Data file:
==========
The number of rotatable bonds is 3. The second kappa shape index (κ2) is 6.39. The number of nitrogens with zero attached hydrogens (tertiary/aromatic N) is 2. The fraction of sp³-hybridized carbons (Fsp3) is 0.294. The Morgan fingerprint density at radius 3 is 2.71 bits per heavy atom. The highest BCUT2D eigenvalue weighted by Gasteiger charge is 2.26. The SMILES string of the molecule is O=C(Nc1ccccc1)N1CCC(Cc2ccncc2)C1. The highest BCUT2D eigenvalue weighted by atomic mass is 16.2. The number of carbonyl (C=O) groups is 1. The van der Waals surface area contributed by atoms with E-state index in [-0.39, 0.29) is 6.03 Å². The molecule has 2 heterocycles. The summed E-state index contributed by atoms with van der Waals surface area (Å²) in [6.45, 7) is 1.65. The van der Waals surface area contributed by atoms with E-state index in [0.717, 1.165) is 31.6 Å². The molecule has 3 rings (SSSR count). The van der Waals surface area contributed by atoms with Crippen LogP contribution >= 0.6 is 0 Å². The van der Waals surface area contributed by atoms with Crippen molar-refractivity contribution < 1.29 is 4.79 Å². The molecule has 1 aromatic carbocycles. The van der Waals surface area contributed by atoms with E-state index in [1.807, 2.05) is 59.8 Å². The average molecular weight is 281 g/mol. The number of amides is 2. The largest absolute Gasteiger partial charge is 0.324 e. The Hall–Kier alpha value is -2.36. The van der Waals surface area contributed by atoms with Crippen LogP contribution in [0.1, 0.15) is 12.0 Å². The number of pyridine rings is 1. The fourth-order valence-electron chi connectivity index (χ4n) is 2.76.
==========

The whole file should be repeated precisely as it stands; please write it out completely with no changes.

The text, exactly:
The number of rotatable bonds is 3. The second kappa shape index (κ2) is 6.39. The number of nitrogens with zero attached hydrogens (tertiary/aromatic N) is 2. The fraction of sp³-hybridized carbons (Fsp3) is 0.294. The Morgan fingerprint density at radius 3 is 2.71 bits per heavy atom. The highest BCUT2D eigenvalue weighted by Gasteiger charge is 2.26. The SMILES string of the molecule is O=C(Nc1ccccc1)N1CCC(Cc2ccncc2)C1. The highest BCUT2D eigenvalue weighted by atomic mass is 16.2. The number of carbonyl (C=O) groups is 1. The van der Waals surface area contributed by atoms with E-state index in [-0.39, 0.29) is 6.03 Å². The molecule has 2 heterocycles. The summed E-state index contributed by atoms with van der Waals surface area (Å²) in [6.45, 7) is 1.65. The van der Waals surface area contributed by atoms with E-state index in [0.717, 1.165) is 31.6 Å². The molecule has 3 rings (SSSR count). The van der Waals surface area contributed by atoms with Crippen LogP contribution >= 0.6 is 0 Å². The van der Waals surface area contributed by atoms with Crippen molar-refractivity contribution < 1.29 is 4.79 Å². The molecule has 1 aromatic carbocycles. The van der Waals surface area contributed by atoms with E-state index in [1.807, 2.05) is 59.8 Å². The average molecular weight is 281 g/mol. The number of amides is 2. The largest absolute Gasteiger partial charge is 0.324 e. The Hall–Kier alpha value is -2.36. The van der Waals surface area contributed by atoms with Crippen LogP contribution in [0.1, 0.15) is 12.0 Å². The number of pyridine rings is 1. The fourth-order valence-electron chi connectivity index (χ4n) is 2.76.